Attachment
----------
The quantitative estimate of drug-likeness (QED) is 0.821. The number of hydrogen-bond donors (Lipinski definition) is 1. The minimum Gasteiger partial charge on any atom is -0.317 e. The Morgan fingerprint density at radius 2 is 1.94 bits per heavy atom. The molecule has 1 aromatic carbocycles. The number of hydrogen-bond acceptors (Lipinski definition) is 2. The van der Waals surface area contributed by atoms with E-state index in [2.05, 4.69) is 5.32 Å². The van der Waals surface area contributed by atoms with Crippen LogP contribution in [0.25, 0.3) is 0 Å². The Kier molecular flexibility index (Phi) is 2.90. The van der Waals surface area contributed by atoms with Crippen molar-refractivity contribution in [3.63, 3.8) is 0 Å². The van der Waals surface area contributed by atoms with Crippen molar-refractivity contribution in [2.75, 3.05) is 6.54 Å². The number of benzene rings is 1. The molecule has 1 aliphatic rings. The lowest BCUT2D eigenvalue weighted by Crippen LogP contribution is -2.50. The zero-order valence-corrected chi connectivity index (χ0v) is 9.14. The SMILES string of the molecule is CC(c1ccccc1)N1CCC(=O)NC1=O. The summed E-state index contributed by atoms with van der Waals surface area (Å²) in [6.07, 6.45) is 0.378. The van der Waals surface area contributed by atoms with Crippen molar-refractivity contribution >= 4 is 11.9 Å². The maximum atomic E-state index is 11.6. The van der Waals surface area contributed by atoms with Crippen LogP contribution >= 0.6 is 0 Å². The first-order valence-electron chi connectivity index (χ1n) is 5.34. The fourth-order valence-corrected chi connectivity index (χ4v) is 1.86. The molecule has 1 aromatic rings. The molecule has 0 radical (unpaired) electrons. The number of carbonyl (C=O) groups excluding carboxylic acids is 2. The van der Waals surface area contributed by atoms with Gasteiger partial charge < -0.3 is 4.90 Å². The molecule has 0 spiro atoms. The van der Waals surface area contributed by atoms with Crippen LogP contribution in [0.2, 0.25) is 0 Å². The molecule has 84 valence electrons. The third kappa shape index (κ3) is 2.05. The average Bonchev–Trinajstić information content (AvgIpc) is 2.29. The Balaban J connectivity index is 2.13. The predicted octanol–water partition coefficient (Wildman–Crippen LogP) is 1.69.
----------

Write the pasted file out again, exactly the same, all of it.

The quantitative estimate of drug-likeness (QED) is 0.821. The number of hydrogen-bond donors (Lipinski definition) is 1. The minimum Gasteiger partial charge on any atom is -0.317 e. The Morgan fingerprint density at radius 2 is 1.94 bits per heavy atom. The molecule has 1 aromatic carbocycles. The number of hydrogen-bond acceptors (Lipinski definition) is 2. The van der Waals surface area contributed by atoms with E-state index in [2.05, 4.69) is 5.32 Å². The van der Waals surface area contributed by atoms with Crippen LogP contribution in [0.25, 0.3) is 0 Å². The Kier molecular flexibility index (Phi) is 2.90. The van der Waals surface area contributed by atoms with Crippen molar-refractivity contribution in [3.63, 3.8) is 0 Å². The van der Waals surface area contributed by atoms with Crippen molar-refractivity contribution in [2.75, 3.05) is 6.54 Å². The number of benzene rings is 1. The molecule has 1 aliphatic rings. The lowest BCUT2D eigenvalue weighted by Crippen LogP contribution is -2.50. The zero-order valence-corrected chi connectivity index (χ0v) is 9.14. The SMILES string of the molecule is CC(c1ccccc1)N1CCC(=O)NC1=O. The summed E-state index contributed by atoms with van der Waals surface area (Å²) in [6.07, 6.45) is 0.378. The van der Waals surface area contributed by atoms with Crippen molar-refractivity contribution >= 4 is 11.9 Å². The maximum atomic E-state index is 11.6. The van der Waals surface area contributed by atoms with Crippen LogP contribution >= 0.6 is 0 Å². The first-order valence-electron chi connectivity index (χ1n) is 5.34. The fourth-order valence-corrected chi connectivity index (χ4v) is 1.86. The molecule has 1 aromatic rings. The molecule has 0 radical (unpaired) electrons. The number of carbonyl (C=O) groups excluding carboxylic acids is 2. The van der Waals surface area contributed by atoms with Gasteiger partial charge < -0.3 is 4.90 Å². The molecule has 0 spiro atoms. The van der Waals surface area contributed by atoms with Crippen LogP contribution in [0.2, 0.25) is 0 Å². The molecule has 84 valence electrons. The third kappa shape index (κ3) is 2.05. The average Bonchev–Trinajstić information content (AvgIpc) is 2.29. The Balaban J connectivity index is 2.13. The predicted octanol–water partition coefficient (Wildman–Crippen LogP) is 1.69.